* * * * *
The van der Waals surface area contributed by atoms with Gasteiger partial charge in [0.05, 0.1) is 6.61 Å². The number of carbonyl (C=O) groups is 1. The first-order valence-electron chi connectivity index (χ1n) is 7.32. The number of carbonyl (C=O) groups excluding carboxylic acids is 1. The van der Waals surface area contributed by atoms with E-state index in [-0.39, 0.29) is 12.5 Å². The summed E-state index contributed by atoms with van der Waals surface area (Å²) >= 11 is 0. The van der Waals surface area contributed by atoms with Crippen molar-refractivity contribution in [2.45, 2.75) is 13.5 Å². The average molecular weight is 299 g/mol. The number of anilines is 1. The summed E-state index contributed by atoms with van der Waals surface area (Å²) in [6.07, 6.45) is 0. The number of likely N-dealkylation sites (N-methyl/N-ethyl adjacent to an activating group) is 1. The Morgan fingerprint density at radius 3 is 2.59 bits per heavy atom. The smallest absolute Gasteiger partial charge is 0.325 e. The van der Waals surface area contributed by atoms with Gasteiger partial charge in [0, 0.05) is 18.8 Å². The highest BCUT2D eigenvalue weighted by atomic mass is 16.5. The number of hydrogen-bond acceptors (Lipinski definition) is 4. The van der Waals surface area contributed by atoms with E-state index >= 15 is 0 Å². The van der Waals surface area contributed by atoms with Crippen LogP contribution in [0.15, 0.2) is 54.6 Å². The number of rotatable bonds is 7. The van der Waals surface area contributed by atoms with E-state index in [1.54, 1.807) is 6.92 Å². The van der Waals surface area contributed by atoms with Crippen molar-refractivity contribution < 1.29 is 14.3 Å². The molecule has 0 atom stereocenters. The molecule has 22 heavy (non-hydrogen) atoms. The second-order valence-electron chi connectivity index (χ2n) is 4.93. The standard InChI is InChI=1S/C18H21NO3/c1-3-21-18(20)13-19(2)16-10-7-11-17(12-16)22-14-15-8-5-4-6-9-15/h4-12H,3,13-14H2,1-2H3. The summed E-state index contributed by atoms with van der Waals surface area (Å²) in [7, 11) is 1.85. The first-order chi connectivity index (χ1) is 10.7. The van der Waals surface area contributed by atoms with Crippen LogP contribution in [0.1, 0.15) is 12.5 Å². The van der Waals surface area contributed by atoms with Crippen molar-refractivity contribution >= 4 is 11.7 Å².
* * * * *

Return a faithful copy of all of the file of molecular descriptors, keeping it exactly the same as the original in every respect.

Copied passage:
The van der Waals surface area contributed by atoms with Gasteiger partial charge in [0.05, 0.1) is 6.61 Å². The number of carbonyl (C=O) groups is 1. The first-order valence-electron chi connectivity index (χ1n) is 7.32. The number of carbonyl (C=O) groups excluding carboxylic acids is 1. The van der Waals surface area contributed by atoms with E-state index in [-0.39, 0.29) is 12.5 Å². The summed E-state index contributed by atoms with van der Waals surface area (Å²) >= 11 is 0. The van der Waals surface area contributed by atoms with Crippen molar-refractivity contribution in [2.45, 2.75) is 13.5 Å². The average molecular weight is 299 g/mol. The number of anilines is 1. The summed E-state index contributed by atoms with van der Waals surface area (Å²) in [6.07, 6.45) is 0. The number of likely N-dealkylation sites (N-methyl/N-ethyl adjacent to an activating group) is 1. The Morgan fingerprint density at radius 3 is 2.59 bits per heavy atom. The smallest absolute Gasteiger partial charge is 0.325 e. The van der Waals surface area contributed by atoms with Gasteiger partial charge in [0, 0.05) is 18.8 Å². The highest BCUT2D eigenvalue weighted by atomic mass is 16.5. The number of hydrogen-bond acceptors (Lipinski definition) is 4. The van der Waals surface area contributed by atoms with E-state index >= 15 is 0 Å². The van der Waals surface area contributed by atoms with Crippen LogP contribution in [0.15, 0.2) is 54.6 Å². The number of rotatable bonds is 7. The van der Waals surface area contributed by atoms with E-state index in [1.54, 1.807) is 6.92 Å². The van der Waals surface area contributed by atoms with Crippen molar-refractivity contribution < 1.29 is 14.3 Å². The molecule has 0 atom stereocenters. The molecule has 22 heavy (non-hydrogen) atoms. The second-order valence-electron chi connectivity index (χ2n) is 4.93. The standard InChI is InChI=1S/C18H21NO3/c1-3-21-18(20)13-19(2)16-10-7-11-17(12-16)22-14-15-8-5-4-6-9-15/h4-12H,3,13-14H2,1-2H3. The summed E-state index contributed by atoms with van der Waals surface area (Å²) in [7, 11) is 1.85. The first-order chi connectivity index (χ1) is 10.7. The van der Waals surface area contributed by atoms with Crippen LogP contribution in [0.1, 0.15) is 12.5 Å². The van der Waals surface area contributed by atoms with Crippen molar-refractivity contribution >= 4 is 11.7 Å².